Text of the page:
A2780 and SK-OV-3 cells were plated in 24-well plates and incubated overnight to adhere. Cells cultured with DMSO vehicle or salinomycin were fixed with cold methyl alcohol for 15 min and then permeabilized in 0.5% Triton X-100 (Solarbio, Beijing, China) for 10 min. After blocking with 5% bovine serum albumin (BSA) for 30 min at room temperature, EOC cells were incubated with primary antibody (anti-β-catenin) at 4°C overnight. After washing with phosphate buffer saline three times, the cells were incubated with anti-rabbit secondary antibody (GeneCopoeia, CA, USA) at 37°C for 1 h. Then, cells were washed and incubated with 4′,6-Diamidino-2-phenylindole dihydrochloride (Solarbio, Beijing, China) for 3 min at room temperature for nuclear staining. Imaging was performed using the Olympus IX51 inverted microscope.
All the experiments were performed at least in triplicate. The data were analyzed with Student’s t-test and expressed as mean ± standard deviation (SD). Statistical significance was defined as P<0.05. All the statistical analyses were performed using GraphPad Prism Version 5.01.
To test the effect of salinomycin on the proliferation of human EOC cells, we treated the ovarian cell lines, A2780 and SK-OV-3 cells, with a range of doses of salinomycin (0, 2, 4, 8 and 16 μM) for 24, 48 and 72 h. We found that salinomycin significantly inhibited the proliferation of A2780 cells in a dose- and time-dependent manner (Figure 1A, half maximal inhibitory concentration [IC50]24h: 13.8 μM, IC5048h: 6.888 μM and IC5072h: 4.382 μM). Similar results were also found in the SK-OV-3 cell lines (IC5024h: 12.7 μM, IC5048h: 9.869 μM and IC5072h: 5.022 μM), as shown in Figure 1B.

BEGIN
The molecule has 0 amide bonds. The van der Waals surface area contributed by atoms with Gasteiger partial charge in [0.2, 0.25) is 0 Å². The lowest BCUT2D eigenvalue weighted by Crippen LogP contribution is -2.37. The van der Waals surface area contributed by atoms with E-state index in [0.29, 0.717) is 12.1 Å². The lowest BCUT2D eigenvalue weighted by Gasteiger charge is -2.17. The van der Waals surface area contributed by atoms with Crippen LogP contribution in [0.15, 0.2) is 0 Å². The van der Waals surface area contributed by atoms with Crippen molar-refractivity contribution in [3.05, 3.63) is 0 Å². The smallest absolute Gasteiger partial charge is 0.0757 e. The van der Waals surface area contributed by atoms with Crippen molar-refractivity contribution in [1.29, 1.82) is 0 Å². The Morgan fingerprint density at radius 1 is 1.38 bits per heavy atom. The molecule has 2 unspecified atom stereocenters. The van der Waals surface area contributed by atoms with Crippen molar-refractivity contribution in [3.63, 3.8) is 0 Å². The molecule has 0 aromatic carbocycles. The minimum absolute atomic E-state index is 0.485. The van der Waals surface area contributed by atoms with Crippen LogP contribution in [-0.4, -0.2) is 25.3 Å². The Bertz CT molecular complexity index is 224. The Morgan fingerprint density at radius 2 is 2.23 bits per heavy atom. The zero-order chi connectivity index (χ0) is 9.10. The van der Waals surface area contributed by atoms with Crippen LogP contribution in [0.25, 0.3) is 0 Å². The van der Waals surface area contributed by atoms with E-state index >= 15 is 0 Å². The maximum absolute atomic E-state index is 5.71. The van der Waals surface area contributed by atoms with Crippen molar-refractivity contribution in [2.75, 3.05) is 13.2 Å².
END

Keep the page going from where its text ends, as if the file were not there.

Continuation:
The effect of salinomycin on the invasion capacity of A2780 and SK-OV-3 cells was measured with Boyden chambers coated with Matrigel after treatment with respective concentrations of salinomycin for 48 h. We found that the number of cells invading through the membrane was significantly decreased compared with the control group (Figure 2A and C). Then, we used the Boyden chambers without Matrigel to detect the effect of salinomycin on the cell migration capacity. As we supposed, the migration ability was also decreased after salinomycin treatment (Figure 2B and D). All these results suggested that salinomycin could effectively inhibit the migration and invasion abilities of EOC cells.
It has been demonstrated that EMT could increase the migration and invasion abilities in most cancers. Therefore, we examined the EMT-associated markers (E-cadherin, keratin, N-cadherin and vimentin) to evaluate whether salinomycin could affect EMT in ovarian cancer cells. The epithelial markers (E-cadherin and keratin) were upregulated after the treatment with salinomycin for 48 h in both A2780 and SK-OV-3 cells. Meanwhile, the mesenchymal markers (N-cadherin and vimentin) were downregulated (Figure 3A–D). Then, we examined the expression of corresponding mRNA by RT-PCR, and similar results were obtained, which verified that salinomycin could induce the expression of epithelial markers and inhibit the expression of mesenchymal ones (Figure 3E and F).